These two communication methods do wonders in a remote setting like never before. 

     

    One-on-one meetings in particular allow you to talk to every single one of your employees and get their honest feedback. 75% of managers (3) are already using one-on-one meetings to discuss growth and development opportunities. 

     

    But above all else, they’re a perfect opportunity to regularly check in with your employees. No more interruptions or lack of time preventing them from sharing their true thoughts. This lets you act upon their feedback in a timely manner, helping you ensure their needs are met and raising their overall happiness at work. 

     

    What nobody tells you about remote work remains the importance of asynchronous communication. Despite managers obsessing over keeping things in real-time, it’s just not possible to bring in team members from different time zones to work for the same 8-hour time span.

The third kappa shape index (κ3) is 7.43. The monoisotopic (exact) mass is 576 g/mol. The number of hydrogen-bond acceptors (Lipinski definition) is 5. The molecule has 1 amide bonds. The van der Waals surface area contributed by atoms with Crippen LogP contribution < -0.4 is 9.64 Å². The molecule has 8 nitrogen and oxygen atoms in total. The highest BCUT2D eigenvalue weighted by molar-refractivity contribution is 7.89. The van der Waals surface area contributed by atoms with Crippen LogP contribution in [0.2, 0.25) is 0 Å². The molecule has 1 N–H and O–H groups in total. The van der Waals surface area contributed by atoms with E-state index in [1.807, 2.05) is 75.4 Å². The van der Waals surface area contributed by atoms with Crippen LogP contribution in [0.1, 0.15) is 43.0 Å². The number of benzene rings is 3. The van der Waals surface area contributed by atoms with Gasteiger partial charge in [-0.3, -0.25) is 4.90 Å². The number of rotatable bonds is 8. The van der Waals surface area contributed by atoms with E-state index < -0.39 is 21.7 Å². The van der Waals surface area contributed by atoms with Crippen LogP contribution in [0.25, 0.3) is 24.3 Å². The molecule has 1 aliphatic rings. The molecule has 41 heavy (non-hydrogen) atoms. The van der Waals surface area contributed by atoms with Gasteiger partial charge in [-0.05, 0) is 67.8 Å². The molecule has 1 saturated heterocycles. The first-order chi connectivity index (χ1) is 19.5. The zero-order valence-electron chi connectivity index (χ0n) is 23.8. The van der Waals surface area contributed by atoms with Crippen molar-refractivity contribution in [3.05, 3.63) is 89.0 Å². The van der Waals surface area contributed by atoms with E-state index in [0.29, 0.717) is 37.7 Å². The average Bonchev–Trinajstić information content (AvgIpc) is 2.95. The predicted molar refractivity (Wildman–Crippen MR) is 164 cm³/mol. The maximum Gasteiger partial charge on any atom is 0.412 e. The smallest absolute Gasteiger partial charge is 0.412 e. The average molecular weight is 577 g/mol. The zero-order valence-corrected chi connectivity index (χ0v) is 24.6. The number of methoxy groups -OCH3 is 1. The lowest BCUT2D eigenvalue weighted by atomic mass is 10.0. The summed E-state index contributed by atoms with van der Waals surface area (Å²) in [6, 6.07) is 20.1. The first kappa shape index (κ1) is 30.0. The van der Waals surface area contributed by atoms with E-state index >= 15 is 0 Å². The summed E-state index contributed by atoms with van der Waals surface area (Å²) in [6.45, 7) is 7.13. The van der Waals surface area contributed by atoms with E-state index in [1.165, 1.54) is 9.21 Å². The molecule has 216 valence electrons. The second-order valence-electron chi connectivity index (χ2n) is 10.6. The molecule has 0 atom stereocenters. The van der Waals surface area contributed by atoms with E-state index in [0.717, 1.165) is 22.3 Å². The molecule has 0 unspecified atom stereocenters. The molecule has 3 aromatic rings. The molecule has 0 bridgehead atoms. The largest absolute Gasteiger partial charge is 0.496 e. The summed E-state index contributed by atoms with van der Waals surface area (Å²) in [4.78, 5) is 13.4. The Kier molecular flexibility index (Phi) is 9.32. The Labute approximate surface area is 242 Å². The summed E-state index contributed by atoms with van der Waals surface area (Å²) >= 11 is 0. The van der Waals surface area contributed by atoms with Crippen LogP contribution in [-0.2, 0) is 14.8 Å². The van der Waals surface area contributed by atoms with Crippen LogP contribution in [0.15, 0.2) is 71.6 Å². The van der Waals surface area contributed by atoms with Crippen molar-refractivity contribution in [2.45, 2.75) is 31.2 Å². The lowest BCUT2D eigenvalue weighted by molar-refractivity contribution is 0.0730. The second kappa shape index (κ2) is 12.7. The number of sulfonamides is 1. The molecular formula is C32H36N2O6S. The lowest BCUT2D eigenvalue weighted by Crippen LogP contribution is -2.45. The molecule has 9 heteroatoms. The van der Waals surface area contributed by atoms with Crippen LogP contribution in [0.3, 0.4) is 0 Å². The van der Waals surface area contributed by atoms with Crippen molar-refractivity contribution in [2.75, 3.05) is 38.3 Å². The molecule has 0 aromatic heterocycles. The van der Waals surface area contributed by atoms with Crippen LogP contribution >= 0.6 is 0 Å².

For this reason, you’ll want to steer clear from getting used to dealing with issues in real-time and implement best practices and tools for handling tasks and communication in an async manner. Here’s where the same exact collaboration policies mentioned above come into play to keep conversations clear and detailed even when a colleague gets to read a message hours after it was sent.

    Offer performance-based praise and recognition to your remote employees.

     

    Finding out if an employee is pleased with the level of recognition they receive is more difficult than getting any other type of insights in the absence of an anonymous employee engagement survey. With 7% of remote workers (4) citing staying motivated as their #1 challenge and only one-third of employees (5) receiving the recognition they deserve, there’s always some more room left for praise in any company.

     

    You don’t have to go to extreme lengths to do this. Most companies turn to their core values to offer recognition based on these. Recognition opportunities are all around us: